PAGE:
NLE Adulteration of Source Media: Potential Workflow-Issues

I highlighted in (10 months ago) that Adobe Premiere etc. can adulterate media files, in terms of metadata and/or sidecar-files (depending on user-configurations of these applications.  I indicated that, regardless of the reasonableness of at least some of these actions, this could potentially cause problems to other applications.

Validating that concern, I note a post (2012-06-12) by Matt Davis on Philip Bloom’s website, stating (my italics):

  • …if sharing assets with FCPX and Adobe Premiere, Adobe ‘touches’ (resets the modification date) of each file without doing anything else to it, but also sprinkles sidecar files into directories of transcodable files for metadata, thus sending any returning FCPX activity into a tailspin, requiring a re-linking session. It’s oddities like these which haunt the implementation of FCPX in a wider system and make system managers wonder if FCPX is actually worth implementing in its current state.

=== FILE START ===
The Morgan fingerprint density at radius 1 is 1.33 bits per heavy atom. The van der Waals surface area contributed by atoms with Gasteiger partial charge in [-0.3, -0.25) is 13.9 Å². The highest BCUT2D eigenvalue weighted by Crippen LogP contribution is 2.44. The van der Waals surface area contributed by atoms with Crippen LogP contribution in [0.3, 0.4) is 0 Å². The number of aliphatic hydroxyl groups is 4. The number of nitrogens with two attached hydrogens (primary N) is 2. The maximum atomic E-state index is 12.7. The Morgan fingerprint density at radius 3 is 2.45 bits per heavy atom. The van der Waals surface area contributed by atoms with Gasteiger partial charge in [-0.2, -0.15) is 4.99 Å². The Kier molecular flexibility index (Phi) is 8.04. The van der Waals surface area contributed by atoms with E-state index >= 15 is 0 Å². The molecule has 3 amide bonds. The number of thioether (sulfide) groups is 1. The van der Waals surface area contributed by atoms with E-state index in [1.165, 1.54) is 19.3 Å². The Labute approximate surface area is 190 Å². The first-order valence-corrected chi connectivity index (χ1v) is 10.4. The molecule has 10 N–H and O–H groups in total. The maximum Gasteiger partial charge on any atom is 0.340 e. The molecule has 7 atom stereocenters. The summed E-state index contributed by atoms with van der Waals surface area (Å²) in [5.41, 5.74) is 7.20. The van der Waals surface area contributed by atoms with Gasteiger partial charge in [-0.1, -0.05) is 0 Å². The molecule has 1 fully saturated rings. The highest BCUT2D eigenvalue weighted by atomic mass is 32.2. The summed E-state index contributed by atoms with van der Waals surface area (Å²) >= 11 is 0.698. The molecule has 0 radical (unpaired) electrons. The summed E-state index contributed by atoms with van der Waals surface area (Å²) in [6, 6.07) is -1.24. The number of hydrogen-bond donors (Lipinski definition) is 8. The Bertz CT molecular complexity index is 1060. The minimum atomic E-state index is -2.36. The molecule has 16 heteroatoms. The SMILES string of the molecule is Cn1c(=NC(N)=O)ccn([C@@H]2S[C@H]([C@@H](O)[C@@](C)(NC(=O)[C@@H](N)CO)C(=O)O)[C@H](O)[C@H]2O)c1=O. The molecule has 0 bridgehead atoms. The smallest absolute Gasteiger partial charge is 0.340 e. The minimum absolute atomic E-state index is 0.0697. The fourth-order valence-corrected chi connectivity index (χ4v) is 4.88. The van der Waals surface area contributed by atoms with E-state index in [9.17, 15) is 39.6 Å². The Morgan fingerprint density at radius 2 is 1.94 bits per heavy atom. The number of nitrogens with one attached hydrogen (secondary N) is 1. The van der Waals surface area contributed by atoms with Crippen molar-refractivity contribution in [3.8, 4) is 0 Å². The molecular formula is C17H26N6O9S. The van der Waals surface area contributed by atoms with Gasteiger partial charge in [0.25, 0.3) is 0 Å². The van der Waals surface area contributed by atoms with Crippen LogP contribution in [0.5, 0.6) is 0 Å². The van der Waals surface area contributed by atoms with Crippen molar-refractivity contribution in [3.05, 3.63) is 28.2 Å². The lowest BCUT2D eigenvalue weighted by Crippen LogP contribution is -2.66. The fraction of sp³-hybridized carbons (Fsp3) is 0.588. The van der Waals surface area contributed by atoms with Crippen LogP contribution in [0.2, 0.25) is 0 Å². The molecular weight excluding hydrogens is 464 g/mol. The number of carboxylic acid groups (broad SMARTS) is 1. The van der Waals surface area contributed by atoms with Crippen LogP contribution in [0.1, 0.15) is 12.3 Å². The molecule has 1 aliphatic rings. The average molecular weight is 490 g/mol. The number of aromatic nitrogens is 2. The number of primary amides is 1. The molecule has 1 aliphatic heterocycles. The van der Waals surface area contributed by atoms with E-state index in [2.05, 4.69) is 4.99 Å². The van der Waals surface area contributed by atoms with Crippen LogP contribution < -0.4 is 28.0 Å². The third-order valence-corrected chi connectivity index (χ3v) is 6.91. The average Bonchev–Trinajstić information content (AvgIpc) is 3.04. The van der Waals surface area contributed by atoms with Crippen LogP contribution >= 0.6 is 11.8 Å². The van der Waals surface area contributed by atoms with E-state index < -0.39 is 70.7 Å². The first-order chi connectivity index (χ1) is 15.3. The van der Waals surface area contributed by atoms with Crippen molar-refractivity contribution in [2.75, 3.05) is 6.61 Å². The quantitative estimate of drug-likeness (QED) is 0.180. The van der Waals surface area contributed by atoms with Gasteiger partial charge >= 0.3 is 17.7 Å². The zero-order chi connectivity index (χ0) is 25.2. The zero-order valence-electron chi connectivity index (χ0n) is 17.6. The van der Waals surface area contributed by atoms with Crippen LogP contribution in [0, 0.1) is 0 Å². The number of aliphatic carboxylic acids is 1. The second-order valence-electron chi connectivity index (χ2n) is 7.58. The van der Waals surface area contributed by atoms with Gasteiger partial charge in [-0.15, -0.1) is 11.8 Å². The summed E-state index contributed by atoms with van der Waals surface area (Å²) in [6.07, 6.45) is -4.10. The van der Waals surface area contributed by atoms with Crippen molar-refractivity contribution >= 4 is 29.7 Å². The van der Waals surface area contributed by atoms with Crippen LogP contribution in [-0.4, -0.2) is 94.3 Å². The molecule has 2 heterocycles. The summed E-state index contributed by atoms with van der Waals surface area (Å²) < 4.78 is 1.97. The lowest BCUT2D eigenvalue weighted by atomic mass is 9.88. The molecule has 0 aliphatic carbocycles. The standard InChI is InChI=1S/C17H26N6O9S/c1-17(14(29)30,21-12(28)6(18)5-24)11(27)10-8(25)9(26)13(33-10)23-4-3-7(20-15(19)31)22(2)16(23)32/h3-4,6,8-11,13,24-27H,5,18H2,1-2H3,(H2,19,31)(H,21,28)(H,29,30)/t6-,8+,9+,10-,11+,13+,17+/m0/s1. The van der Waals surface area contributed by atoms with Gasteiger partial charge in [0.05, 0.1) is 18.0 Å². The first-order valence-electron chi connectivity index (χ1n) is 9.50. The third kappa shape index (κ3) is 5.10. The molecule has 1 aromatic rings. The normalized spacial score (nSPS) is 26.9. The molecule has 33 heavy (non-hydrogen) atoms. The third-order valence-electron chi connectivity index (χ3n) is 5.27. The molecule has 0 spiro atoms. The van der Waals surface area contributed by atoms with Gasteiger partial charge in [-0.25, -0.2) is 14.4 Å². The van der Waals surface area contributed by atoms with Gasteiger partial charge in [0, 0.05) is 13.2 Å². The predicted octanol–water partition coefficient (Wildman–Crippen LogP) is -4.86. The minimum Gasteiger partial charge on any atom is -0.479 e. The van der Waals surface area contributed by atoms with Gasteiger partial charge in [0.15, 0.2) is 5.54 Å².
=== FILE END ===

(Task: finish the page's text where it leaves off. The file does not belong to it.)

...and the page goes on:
That was over a year ago, and so the issue may or may not exist for the current version of FCPX.

As users, whether or not the actions of one application adhere to standards and another don’t, what we as users ultimately care about is workflow, which in this case translates to “does it connect up with my other tools/processes?”.  So we have to maintain a “situational awareness” of potential interoperability pitfalls.

Incidentally, I recall that FCPX’s predecessor (in history at least, if not development-line) FCP7 could adulterate source directories with its own sidecar files, produced by its SmoothCam effect.  Not knowing anything further for sure, I nevertheless wondered (at that time) what it might be doing “under the hood” of the QuickTime [.mov] wrapper.

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